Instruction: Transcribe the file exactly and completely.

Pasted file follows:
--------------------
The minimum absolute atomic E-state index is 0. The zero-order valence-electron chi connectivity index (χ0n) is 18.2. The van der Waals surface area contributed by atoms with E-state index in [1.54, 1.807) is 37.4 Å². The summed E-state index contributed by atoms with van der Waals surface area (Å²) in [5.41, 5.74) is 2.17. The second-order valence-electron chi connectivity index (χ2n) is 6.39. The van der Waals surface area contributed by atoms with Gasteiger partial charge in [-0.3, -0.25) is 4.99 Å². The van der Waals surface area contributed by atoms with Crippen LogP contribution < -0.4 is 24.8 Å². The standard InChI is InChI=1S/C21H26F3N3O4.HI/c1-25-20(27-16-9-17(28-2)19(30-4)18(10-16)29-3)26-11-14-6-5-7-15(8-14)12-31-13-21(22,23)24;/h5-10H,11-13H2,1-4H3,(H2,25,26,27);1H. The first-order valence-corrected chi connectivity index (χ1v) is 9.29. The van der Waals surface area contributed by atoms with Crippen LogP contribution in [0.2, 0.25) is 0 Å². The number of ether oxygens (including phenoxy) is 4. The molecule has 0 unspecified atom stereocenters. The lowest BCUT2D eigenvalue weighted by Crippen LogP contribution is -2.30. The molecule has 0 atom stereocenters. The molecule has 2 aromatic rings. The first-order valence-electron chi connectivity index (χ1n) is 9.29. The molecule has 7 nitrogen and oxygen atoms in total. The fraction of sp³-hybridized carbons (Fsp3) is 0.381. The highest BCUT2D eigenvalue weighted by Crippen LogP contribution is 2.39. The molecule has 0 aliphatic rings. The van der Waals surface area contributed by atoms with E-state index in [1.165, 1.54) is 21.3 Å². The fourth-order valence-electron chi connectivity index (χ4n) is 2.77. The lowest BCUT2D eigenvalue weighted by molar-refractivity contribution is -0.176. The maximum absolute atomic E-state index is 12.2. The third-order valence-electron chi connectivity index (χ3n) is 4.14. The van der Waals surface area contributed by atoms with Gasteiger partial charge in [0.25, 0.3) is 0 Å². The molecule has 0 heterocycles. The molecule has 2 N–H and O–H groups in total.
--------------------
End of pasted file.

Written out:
The minimum absolute atomic E-state index is 0. The zero-order valence-electron chi connectivity index (χ0n) is 18.2. The van der Waals surface area contributed by atoms with E-state index in [1.54, 1.807) is 37.4 Å². The summed E-state index contributed by atoms with van der Waals surface area (Å²) in [5.41, 5.74) is 2.17. The second-order valence-electron chi connectivity index (χ2n) is 6.39. The van der Waals surface area contributed by atoms with Gasteiger partial charge in [-0.3, -0.25) is 4.99 Å². The van der Waals surface area contributed by atoms with Crippen LogP contribution < -0.4 is 24.8 Å². The standard InChI is InChI=1S/C21H26F3N3O4.HI/c1-25-20(27-16-9-17(28-2)19(30-4)18(10-16)29-3)26-11-14-6-5-7-15(8-14)12-31-13-21(22,23)24;/h5-10H,11-13H2,1-4H3,(H2,25,26,27);1H. The first-order valence-corrected chi connectivity index (χ1v) is 9.29. The van der Waals surface area contributed by atoms with Crippen LogP contribution in [0.2, 0.25) is 0 Å². The number of ether oxygens (including phenoxy) is 4. The molecule has 0 unspecified atom stereocenters. The lowest BCUT2D eigenvalue weighted by Crippen LogP contribution is -2.30. The molecule has 0 atom stereocenters. The molecule has 2 aromatic rings. The first-order valence-electron chi connectivity index (χ1n) is 9.29. The molecule has 7 nitrogen and oxygen atoms in total. The fraction of sp³-hybridized carbons (Fsp3) is 0.381. The highest BCUT2D eigenvalue weighted by Crippen LogP contribution is 2.39. The molecule has 0 aliphatic rings. The van der Waals surface area contributed by atoms with E-state index in [1.165, 1.54) is 21.3 Å². The fourth-order valence-electron chi connectivity index (χ4n) is 2.77. The lowest BCUT2D eigenvalue weighted by molar-refractivity contribution is -0.176. The maximum absolute atomic E-state index is 12.2. The third-order valence-electron chi connectivity index (χ3n) is 4.14. The van der Waals surface area contributed by atoms with Gasteiger partial charge in [0.25, 0.3) is 0 Å². The molecule has 0 heterocycles. The molecule has 2 N–H and O–H groups in total.